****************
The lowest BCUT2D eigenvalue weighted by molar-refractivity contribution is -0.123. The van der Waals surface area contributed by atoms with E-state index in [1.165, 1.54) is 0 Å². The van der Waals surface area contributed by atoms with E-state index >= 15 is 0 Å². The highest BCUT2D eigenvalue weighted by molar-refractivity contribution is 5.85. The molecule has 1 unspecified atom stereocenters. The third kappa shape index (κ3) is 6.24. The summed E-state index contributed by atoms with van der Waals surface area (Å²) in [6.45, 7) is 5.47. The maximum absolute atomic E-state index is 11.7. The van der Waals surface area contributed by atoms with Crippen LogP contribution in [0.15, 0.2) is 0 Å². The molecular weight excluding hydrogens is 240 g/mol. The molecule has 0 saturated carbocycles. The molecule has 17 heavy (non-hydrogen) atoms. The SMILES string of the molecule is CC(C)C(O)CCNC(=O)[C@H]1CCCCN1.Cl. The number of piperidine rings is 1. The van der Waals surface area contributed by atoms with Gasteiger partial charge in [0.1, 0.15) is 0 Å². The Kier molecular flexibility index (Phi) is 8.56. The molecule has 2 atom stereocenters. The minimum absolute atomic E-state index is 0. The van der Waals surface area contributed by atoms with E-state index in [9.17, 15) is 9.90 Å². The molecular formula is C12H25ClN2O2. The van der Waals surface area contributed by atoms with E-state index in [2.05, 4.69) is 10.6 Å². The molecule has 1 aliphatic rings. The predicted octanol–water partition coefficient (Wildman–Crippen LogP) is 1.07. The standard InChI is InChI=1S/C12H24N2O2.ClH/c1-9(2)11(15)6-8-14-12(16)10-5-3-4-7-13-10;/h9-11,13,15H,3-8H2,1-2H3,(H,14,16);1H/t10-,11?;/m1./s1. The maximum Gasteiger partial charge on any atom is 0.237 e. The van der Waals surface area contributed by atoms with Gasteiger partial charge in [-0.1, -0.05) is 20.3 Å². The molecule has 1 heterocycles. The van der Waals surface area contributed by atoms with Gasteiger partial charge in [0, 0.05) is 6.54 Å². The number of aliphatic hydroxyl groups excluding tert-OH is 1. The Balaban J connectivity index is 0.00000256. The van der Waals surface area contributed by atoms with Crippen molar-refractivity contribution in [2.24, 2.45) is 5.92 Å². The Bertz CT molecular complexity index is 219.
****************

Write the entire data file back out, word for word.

The lowest BCUT2D eigenvalue weighted by molar-refractivity contribution is -0.123. The van der Waals surface area contributed by atoms with E-state index in [1.165, 1.54) is 0 Å². The van der Waals surface area contributed by atoms with E-state index >= 15 is 0 Å². The highest BCUT2D eigenvalue weighted by molar-refractivity contribution is 5.85. The molecule has 1 unspecified atom stereocenters. The third kappa shape index (κ3) is 6.24. The summed E-state index contributed by atoms with van der Waals surface area (Å²) in [6.45, 7) is 5.47. The maximum absolute atomic E-state index is 11.7. The van der Waals surface area contributed by atoms with Crippen LogP contribution in [0.15, 0.2) is 0 Å². The molecular weight excluding hydrogens is 240 g/mol. The molecule has 0 saturated carbocycles. The molecule has 17 heavy (non-hydrogen) atoms. The SMILES string of the molecule is CC(C)C(O)CCNC(=O)[C@H]1CCCCN1.Cl. The number of piperidine rings is 1. The van der Waals surface area contributed by atoms with Gasteiger partial charge in [0.1, 0.15) is 0 Å². The Kier molecular flexibility index (Phi) is 8.56. The molecule has 2 atom stereocenters. The minimum absolute atomic E-state index is 0. The van der Waals surface area contributed by atoms with E-state index in [9.17, 15) is 9.90 Å². The molecular formula is C12H25ClN2O2. The van der Waals surface area contributed by atoms with E-state index in [2.05, 4.69) is 10.6 Å². The molecule has 1 aliphatic rings. The predicted octanol–water partition coefficient (Wildman–Crippen LogP) is 1.07. The standard InChI is InChI=1S/C12H24N2O2.ClH/c1-9(2)11(15)6-8-14-12(16)10-5-3-4-7-13-10;/h9-11,13,15H,3-8H2,1-2H3,(H,14,16);1H/t10-,11?;/m1./s1. The maximum Gasteiger partial charge on any atom is 0.237 e. The van der Waals surface area contributed by atoms with Gasteiger partial charge in [-0.1, -0.05) is 20.3 Å². The molecule has 1 heterocycles. The van der Waals surface area contributed by atoms with Gasteiger partial charge in [0, 0.05) is 6.54 Å². The number of aliphatic hydroxyl groups excluding tert-OH is 1. The Balaban J connectivity index is 0.00000256. The van der Waals surface area contributed by atoms with Crippen molar-refractivity contribution in [2.24, 2.45) is 5.92 Å². The Bertz CT molecular complexity index is 219.